Yet there were several reasons why the administration could not abandon the beleaguered Bible worker to the wilds of Macedonia. The American Board, the State Department, and the White House were subjected to almost daily pleas and demands from Ellen Stone’s family that the government effect her rescue. As time passed with no apparent progress, her relatives sought to embarrass the administration by giving press interviews in which they pondered the possible dire circumstances of her imprisonment. In addition, if Miss Stone were to meet an untimely end, Roosevelt and Hay feared, the yellow press would demand war with the responsible parties, whoever Hearst, Pulitzer, and other molders of popular opinion decided they might be. But in the end it was Victorian morality that prevented abandonment of Miss Stone. “Women have no earthly business to go out as missionaries in these wild countries,” Roosevelt confided to Adee. “They do very little good but it is impossible not to feel differently about them than men. If a man goes out as a missionary he has no kind of business to venture to wild lands with the expectation that somehow the government will protect him as well as if he stayed at home. If he is fit for his work he has no more right to complain of what may befall him than a soldier has in getting shot. But it is impossible to adopt this standard about women.”
With the diplomatic and “practical” approaches discredited, the only alternative left was payment of the ransom. Roosevelt, however, was reluctant even to consider it, for, if Washington even agreed to direct negotiations with the brigands, it would set a dangerous precedent. Moreover, after all of Roosevelt’s rhetoric about stronger nations displaying firmness and the “right stuff” in their dealings with the “uncivilized,” it would be unseemly, to say the least, for the administration to knuckle under to the terrorists.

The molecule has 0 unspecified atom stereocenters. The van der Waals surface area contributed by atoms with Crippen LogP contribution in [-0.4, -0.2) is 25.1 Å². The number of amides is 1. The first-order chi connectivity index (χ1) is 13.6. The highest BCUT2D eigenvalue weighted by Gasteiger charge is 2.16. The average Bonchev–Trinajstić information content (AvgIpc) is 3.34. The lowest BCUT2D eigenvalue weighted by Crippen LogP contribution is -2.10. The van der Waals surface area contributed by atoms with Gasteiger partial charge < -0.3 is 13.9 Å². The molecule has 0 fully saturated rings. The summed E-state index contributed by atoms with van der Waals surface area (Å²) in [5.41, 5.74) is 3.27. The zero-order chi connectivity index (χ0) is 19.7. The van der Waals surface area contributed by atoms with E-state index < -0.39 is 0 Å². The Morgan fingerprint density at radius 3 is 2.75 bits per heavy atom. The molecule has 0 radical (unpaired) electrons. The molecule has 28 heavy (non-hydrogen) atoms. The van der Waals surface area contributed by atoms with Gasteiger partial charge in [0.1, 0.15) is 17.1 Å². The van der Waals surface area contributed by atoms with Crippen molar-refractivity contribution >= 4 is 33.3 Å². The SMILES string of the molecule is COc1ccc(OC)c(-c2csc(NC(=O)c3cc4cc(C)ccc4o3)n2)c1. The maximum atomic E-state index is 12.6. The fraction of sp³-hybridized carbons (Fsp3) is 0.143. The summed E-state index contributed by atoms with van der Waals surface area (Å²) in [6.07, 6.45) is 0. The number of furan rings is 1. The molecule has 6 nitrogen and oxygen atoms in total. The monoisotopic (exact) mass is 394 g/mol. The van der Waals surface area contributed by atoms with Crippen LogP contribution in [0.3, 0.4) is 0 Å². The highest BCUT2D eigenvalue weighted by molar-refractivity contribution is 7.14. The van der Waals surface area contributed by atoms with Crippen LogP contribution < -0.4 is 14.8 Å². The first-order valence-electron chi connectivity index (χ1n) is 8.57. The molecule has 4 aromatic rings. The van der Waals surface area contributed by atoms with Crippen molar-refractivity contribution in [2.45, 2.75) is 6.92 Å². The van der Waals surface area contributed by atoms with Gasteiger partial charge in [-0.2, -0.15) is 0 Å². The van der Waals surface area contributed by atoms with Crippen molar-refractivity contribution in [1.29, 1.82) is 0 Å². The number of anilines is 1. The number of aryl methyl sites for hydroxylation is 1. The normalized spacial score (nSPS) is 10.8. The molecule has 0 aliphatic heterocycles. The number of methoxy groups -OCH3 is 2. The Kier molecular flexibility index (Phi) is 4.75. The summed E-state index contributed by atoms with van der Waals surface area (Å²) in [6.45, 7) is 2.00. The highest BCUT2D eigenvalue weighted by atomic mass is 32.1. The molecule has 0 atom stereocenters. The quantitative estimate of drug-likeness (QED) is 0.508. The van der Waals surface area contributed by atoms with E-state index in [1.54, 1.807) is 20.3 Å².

After due deliberation, Washington decided the only solution that could even begin to satisfy the multiple exigencies of the situation was for the missionaries themselves to raise and pay the ransom. Thus, when Capen and Smith called at the White House on October 5, Roosevelt declared that under no circumstances could the government finance Miss Stone’s deliverance but also insisted that it was “imperative” that the ransom be raised. When the board members protested that the Prudential Committee had voted unanimously not to pay, the President suggested that the amount be collected through a popular subscription. Capen and Smith reluctantly agreed.
While Miss Stone’s friends and relatives launched a frantic fund-raising drive in her behalf, the ABCFM and the State Department settled on Dr. George Washburn to coordinate negotiations with the brigands. Washburn, who was the head of Robert College in Constantinople, was perhaps the most influential American in the Balkans.
After convincing himself that the Bulgarian government had done all in its power to secure Miss Stone’s release, Washburn in consultation with the United States Chargé d’Affaires in Constantinople, Spencer Eddy, took it upon himself to appoint two “trusty men”—W. W. Peet and Alexander Garguilo, first dragoman (interpreter) at the American legation—to handle the ransom transfer. Peet and Garguilo were to proceed to Salonika where, armed with letters from the Turkish minister of the interior, they would secure the full assistance of the governor. From Salonika they were to proceed to Djumabala near the Bulgarian border, there to make contact with the brigands and convince them to accept the $66,000 that had so far been raised. The two men left Constantinople the evening of December 16, 1901.